CINEMATIC FLESH TONES
A few weeks ago, while looking at the wet brush mark on a painting that I hoped to have just finished, I watched the liquid magenta paint flow down into a yellow glaze over black and remembered the color in a painting which I had seen years ago at the Kunsthistorisches Museum in Vienna. I only had a vague memory, sensing more an emotion than nameable colors. Looking on the internet, I found an image of the painting: “Christ at the Whipping Post” by Francesco Vanni, a Sienese Mannerist artist. I especially love the smoky tonal gradations in his paintings. Sometimes these transitions are too sweet, even saccharine, and sometimes too acidic and strange. Why did the color and light in that particular painting come back to me with such force? In a notebook that I took with me on my visits to the museum, I found a page of thoughts about the painting from 1991, 1993 and 1997. I loved the Kunsthistorisches Museum, thinking of it as the sex museum - lots of images of all kinds of sex.
In 1991 and 1997, I wrote in my notebook about flesh tones in relation to the other stronger colors in the painting, including pale magenta. I have always desired to use flesh tones in my paintings, but could seldom find ways that worked. The painting mentioned in my notes, #297, then owned by Thomas Ammann, was one of the few in which I had succeeded by using a flesh colored glaze over dark and light colors. In recent paintings, I have often used both pale and full strength magenta in relation to pale blue or turquoise. These are the basic colors of Technicolor film, the colors from which all the other colors in these films derive. Since cyan and magenta are thus the strongest colors in the Technicolor, I feel that paintings emphasizing these colors have a sense of the cinematic and the fantastic.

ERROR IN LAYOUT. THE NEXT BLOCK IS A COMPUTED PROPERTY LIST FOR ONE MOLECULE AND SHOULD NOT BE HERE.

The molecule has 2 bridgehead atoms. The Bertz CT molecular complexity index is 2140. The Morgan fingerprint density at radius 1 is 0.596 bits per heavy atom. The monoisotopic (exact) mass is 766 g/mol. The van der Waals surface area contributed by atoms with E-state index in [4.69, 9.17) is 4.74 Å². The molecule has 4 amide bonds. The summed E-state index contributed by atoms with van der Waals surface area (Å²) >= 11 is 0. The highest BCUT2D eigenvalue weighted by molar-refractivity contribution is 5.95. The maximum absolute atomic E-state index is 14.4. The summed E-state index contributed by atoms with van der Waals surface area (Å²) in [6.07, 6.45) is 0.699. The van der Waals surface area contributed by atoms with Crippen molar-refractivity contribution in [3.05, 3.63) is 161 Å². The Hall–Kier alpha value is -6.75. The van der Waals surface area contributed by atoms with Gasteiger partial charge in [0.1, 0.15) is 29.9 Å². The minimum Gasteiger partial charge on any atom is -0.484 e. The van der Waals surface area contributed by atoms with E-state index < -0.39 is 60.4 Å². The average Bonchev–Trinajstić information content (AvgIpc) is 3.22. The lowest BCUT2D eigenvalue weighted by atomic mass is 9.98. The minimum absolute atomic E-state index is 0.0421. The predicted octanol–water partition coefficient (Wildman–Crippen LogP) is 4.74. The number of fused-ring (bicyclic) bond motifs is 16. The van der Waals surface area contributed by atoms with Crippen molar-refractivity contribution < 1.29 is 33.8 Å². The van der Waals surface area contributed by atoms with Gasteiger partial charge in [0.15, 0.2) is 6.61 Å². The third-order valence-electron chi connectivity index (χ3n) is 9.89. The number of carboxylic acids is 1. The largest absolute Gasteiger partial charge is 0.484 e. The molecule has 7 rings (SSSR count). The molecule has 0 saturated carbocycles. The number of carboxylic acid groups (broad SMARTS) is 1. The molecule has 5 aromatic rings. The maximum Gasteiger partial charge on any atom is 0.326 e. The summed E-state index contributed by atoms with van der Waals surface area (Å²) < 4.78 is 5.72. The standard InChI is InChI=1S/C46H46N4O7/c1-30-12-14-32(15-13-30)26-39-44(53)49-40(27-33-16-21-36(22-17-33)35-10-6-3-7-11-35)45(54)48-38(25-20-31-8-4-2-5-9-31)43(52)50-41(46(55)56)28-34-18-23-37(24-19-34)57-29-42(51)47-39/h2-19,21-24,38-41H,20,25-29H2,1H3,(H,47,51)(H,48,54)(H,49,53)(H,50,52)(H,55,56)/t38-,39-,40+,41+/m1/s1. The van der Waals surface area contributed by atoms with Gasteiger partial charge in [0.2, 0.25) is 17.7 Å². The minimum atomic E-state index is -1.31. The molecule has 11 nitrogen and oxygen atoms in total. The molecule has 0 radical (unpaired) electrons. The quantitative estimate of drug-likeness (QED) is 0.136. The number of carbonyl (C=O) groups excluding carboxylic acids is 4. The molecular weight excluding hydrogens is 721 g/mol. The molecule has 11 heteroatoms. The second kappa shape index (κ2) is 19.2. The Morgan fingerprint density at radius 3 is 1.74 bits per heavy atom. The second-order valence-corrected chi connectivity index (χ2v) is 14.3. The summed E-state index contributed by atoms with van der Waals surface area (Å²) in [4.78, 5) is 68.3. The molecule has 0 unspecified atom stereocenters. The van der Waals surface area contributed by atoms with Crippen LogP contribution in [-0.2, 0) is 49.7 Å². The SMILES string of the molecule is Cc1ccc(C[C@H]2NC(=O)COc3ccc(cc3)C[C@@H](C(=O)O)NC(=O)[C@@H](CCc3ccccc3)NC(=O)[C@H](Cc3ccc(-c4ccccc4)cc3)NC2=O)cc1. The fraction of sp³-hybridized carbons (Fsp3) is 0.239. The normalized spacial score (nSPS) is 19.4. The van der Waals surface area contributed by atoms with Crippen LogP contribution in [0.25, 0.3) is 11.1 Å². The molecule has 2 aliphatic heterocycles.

There is no turquoise in the painting on which I watched the magenta flow down, #638. But perhaps the tonal relations in the painting made up for this. I understand now that in my paintings, magenta and turquoise can be a bridge to a sense of flesh tones. All flesh tones in film are inflected, pulled towards either magenta or turquoise. This is why characters look so good in films when they are in light sources tinted with these colors. For example, in her bedroom in Hitchcock’s, “Vertigo”, Judy’s skin is tinted with the light of the neon turquoise sign outside the window. Perhaps when we identify with figures in films we sense that our own skin has been modified by these tinted gradations of hyper-color. Rather than by a sense of touch on skin, our emotions are activated through some kind of inner force: tactility through vision.
David Reed is a Californian who lives and paints in New York. Upcoming shows in March 2015 include a two person show with Mary Heilmann at the Hamburger Bahnhof, Museum für Gegenwart, Berlin, Germany and a one person show at Haus Lange, Kunstmuseum Krefeld, Germany.
Posted December 8, 2014